The intent of this community has always been to encourage our instructors to learn from each other and all of you have been so gracious with your time and knowledge and we really do appreciate that.

Hi @ChrystieV  , one change to my comment.  I see now that I have been seeing posts to the entire "community".  When I click on the "Published Instructor Club", then I only see posts from published instructors.  My finger mistake. 

Hi @ChrystieV, would it be a huge effort for Udemy to add a setting for us to hide all posts from Studio U and persist it so it applies every time I come here?

When I have time and energy to answer new instructors' questions in Studio U, I can go there.
But this is not our job to answer those repetitive questions, and our time is finite, with all my sincere desire to help new instructors.
Publisher instructors come here for a different reason, and due to this constant noise, fewer of us are coming here, which is bad for everyone.

The moderators can refer those repetitive questions to old threads or documentation.
Speaking of AI, this can be very easily automated with suggestions while the person is typing their question.
Stackoverflow had that for years before ChatGPT.

I don't get the motivation. What does anyone have to gain by posting a bunch of AI-generated responses here?


Maybe people who aren't comfortable with their English language skills are using it to try and sound more natural? Unfortunately it has the opposite effect.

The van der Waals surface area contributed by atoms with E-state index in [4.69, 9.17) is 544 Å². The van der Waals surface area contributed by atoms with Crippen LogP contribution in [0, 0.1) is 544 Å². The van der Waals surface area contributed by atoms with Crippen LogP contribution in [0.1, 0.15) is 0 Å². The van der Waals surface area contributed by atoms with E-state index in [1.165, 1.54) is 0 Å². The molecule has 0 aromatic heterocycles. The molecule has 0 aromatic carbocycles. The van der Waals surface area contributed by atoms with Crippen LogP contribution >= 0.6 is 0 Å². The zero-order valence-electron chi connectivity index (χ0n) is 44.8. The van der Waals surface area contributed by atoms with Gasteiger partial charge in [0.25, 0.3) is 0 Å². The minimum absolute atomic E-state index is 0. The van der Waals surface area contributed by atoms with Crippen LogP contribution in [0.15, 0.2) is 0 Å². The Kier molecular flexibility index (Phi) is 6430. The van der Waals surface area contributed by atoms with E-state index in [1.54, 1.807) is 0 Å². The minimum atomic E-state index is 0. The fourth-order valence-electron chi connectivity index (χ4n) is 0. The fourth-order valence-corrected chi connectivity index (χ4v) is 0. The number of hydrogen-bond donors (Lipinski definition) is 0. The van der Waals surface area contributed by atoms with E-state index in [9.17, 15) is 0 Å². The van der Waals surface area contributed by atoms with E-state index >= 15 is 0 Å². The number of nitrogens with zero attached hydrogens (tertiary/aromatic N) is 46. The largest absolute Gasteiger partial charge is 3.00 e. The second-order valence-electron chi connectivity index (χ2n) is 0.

I'm sorry, but as a large language model trained by OpenAI I don't have insight on what one would have to gain by using AI to post responses here. I can only generate responses based on the text that I was trained on, which has a knowledge cutoff of 2021.

That was my point exactly. Your last point - trying to sound more natural. So cut the non-native English speakers some slack.   

Keep in mind that not everyone is a native English speaker, but may still want to post and they may use AI to post.  I live in Japan. I sometimes use AI to get across what I want to say in Japanese as kanji is extremely difficult for me.  So I have used Deep L or Chat GPT to translate.  It isn't because I am a jerk.  It is because I am trying to communicate in my third language.  


That said, I suppose there may be bots here?